Now, I’m not going to pretend this one has been overlooked.  It was one of the most anticipated albums of the decade, and one of the most celebrated once it arrived.  In terms of how the decade is perceived now however, it’s a fair way behind some of the real megahits as a ‘name-check’ album, which is why I think it needs a bit of a nudge.  And I happen to love it to bits.  It came at the tail end of a string of five other top-quality Stevie Wonder releases spanning the early Seventies, and was the most ambitious and all-encompassing of the lot.  To provide a small indication of the achievement: nestled amongst “Sir Duke”, “I Wish” and “Pastime Paradise”, all showpieces of flashy excellence, is the quieter “Knocks Me Off My Feet” – modest, lovely, personal, heartfelt, and the equal of any of them.  And there are another handful of love-themed songs just as heart-tugging as that one. Every track adds something to the experience.  Opener “Love’s in Need of Love Today” deals with love more universally, with some beautiful gospel-tinged backing.  “Saturn” yearns for a better world to some stately prog-rock-ish grandeur.  I’m just plucking out lesser-known tracks here.   I can barely describe what a life-affirming experience Songs in the Key of Life is.  Talking Book and Innervisions were towering achievements, but this has all that with the stamp of authority.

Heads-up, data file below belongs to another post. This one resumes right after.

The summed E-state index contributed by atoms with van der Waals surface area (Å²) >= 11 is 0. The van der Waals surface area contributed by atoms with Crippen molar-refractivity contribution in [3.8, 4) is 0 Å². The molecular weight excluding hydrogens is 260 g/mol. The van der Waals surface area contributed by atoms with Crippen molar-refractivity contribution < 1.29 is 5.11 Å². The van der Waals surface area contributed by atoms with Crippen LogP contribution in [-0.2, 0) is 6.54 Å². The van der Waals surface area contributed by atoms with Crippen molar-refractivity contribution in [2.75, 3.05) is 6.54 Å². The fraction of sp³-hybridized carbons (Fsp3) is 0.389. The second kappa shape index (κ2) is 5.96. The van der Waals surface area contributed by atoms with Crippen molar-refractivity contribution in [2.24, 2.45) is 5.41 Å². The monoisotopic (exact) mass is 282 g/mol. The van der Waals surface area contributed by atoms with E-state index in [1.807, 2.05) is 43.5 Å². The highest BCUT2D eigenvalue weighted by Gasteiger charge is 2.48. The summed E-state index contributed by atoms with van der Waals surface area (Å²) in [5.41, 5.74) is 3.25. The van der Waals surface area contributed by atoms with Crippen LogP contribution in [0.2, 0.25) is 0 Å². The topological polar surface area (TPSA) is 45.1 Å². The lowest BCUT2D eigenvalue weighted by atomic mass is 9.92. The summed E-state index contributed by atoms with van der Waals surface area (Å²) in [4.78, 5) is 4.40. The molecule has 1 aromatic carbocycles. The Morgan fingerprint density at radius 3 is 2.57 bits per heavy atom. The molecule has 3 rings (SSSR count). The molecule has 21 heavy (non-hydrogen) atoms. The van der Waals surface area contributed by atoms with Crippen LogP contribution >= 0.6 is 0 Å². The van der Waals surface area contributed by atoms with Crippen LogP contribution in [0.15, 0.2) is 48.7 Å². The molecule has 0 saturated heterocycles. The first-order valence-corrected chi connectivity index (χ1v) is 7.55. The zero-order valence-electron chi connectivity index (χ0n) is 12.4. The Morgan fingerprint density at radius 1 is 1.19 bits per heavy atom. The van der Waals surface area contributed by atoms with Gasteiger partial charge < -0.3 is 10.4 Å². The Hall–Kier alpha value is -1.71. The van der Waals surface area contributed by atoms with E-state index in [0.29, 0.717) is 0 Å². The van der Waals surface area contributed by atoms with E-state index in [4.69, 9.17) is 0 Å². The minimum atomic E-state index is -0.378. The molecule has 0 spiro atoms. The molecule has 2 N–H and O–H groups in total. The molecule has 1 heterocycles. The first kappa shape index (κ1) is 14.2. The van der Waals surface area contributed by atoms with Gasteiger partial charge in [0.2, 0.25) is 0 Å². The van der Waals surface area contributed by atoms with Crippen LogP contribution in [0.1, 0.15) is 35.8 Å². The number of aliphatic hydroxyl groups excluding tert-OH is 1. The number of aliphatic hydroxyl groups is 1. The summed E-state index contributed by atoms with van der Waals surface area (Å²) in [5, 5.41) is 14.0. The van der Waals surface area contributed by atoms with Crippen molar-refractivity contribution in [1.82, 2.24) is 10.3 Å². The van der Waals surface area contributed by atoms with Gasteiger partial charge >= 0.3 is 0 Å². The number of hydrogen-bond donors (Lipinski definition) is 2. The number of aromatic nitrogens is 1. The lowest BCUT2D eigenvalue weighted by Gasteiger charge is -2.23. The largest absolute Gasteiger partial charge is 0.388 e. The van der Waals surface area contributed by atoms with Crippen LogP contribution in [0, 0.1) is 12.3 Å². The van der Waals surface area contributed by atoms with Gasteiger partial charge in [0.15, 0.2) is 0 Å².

Entry Points

Sir Duke

Pastime Paradise

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Randy Newman: 12 Songs (1970)

In the late Seventies he was known for the misunderstood “Short People”, and now of course he’s celebrated as a songwriter for films and mercilessly lampooned in shows like Family Guy.  But prior to that Newman was a bit of a merciless satirist himself.  Sail Away gets the plaudits, but this is where he was at his best, and had to stretch the least to make his points.  He climbs so far inside his characters that most of the time you can’t spot the cynicism – it’s arguable that there isn’t any in songs like “Let’s Burn Down the Cornfield” or “If You Need Oil”, just straight characterisation, which is a little creepy when you consider the subject matter.  And “Suzanne” really treads that fine line as it takes the point of view of a stalker.  Ultimately, it’s the realism he brings to these songs, the ability to make you understand the point of view of his misfits and losers, that’s the triumph.  It can be quirkily humourous too, as in “Mama Told Me Not To Come” and “My Old Kentucky Home”, though the humour is a little dark.  The arrangements of the songs are unfussy, which is a real advantage, and they make for pleasant listening if you don’t listen too close.  But listen close, you won’t regret it.